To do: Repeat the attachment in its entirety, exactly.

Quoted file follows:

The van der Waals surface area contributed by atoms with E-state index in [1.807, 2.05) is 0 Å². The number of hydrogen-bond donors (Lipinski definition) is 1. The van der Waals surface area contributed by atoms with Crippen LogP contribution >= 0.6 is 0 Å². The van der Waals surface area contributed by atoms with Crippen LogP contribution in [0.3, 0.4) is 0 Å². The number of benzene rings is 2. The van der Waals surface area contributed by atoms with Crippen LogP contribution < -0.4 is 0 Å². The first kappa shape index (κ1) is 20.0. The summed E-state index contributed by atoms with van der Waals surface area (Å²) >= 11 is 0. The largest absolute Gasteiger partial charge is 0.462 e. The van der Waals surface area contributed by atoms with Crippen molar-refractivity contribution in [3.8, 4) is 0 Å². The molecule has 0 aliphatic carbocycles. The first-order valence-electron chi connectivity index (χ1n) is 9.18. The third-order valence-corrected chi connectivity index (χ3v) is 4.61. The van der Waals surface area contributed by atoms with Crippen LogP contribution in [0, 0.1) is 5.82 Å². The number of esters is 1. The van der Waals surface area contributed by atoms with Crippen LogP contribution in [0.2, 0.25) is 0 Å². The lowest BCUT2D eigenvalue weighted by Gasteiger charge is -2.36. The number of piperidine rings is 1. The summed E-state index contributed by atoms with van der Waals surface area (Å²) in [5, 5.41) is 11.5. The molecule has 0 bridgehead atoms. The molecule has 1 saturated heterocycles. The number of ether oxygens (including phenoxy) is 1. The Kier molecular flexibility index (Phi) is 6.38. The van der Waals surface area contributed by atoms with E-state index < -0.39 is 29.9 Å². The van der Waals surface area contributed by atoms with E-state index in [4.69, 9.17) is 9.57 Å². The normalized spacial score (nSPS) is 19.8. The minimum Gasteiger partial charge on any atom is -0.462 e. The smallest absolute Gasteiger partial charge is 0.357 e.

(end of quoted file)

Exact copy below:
The van der Waals surface area contributed by atoms with E-state index in [1.807, 2.05) is 0 Å². The number of hydrogen-bond donors (Lipinski definition) is 1. The van der Waals surface area contributed by atoms with Crippen LogP contribution >= 0.6 is 0 Å². The van der Waals surface area contributed by atoms with Crippen LogP contribution in [0.3, 0.4) is 0 Å². The number of benzene rings is 2. The van der Waals surface area contributed by atoms with Crippen LogP contribution < -0.4 is 0 Å². The first kappa shape index (κ1) is 20.0. The summed E-state index contributed by atoms with van der Waals surface area (Å²) >= 11 is 0. The largest absolute Gasteiger partial charge is 0.462 e. The van der Waals surface area contributed by atoms with Crippen molar-refractivity contribution in [3.8, 4) is 0 Å². The molecule has 0 aliphatic carbocycles. The first-order valence-electron chi connectivity index (χ1n) is 9.18. The third-order valence-corrected chi connectivity index (χ3v) is 4.61. The van der Waals surface area contributed by atoms with Crippen LogP contribution in [0, 0.1) is 5.82 Å². The number of esters is 1. The van der Waals surface area contributed by atoms with Crippen LogP contribution in [0.2, 0.25) is 0 Å². The lowest BCUT2D eigenvalue weighted by Gasteiger charge is -2.36. The number of piperidine rings is 1. The summed E-state index contributed by atoms with van der Waals surface area (Å²) in [5, 5.41) is 11.5. The molecule has 0 bridgehead atoms. The molecule has 1 saturated heterocycles. The number of ether oxygens (including phenoxy) is 1. The Kier molecular flexibility index (Phi) is 6.38. The van der Waals surface area contributed by atoms with E-state index < -0.39 is 29.9 Å². The van der Waals surface area contributed by atoms with E-state index in [4.69, 9.17) is 9.57 Å². The normalized spacial score (nSPS) is 19.8. The minimum Gasteiger partial charge on any atom is -0.462 e. The smallest absolute Gasteiger partial charge is 0.357 e.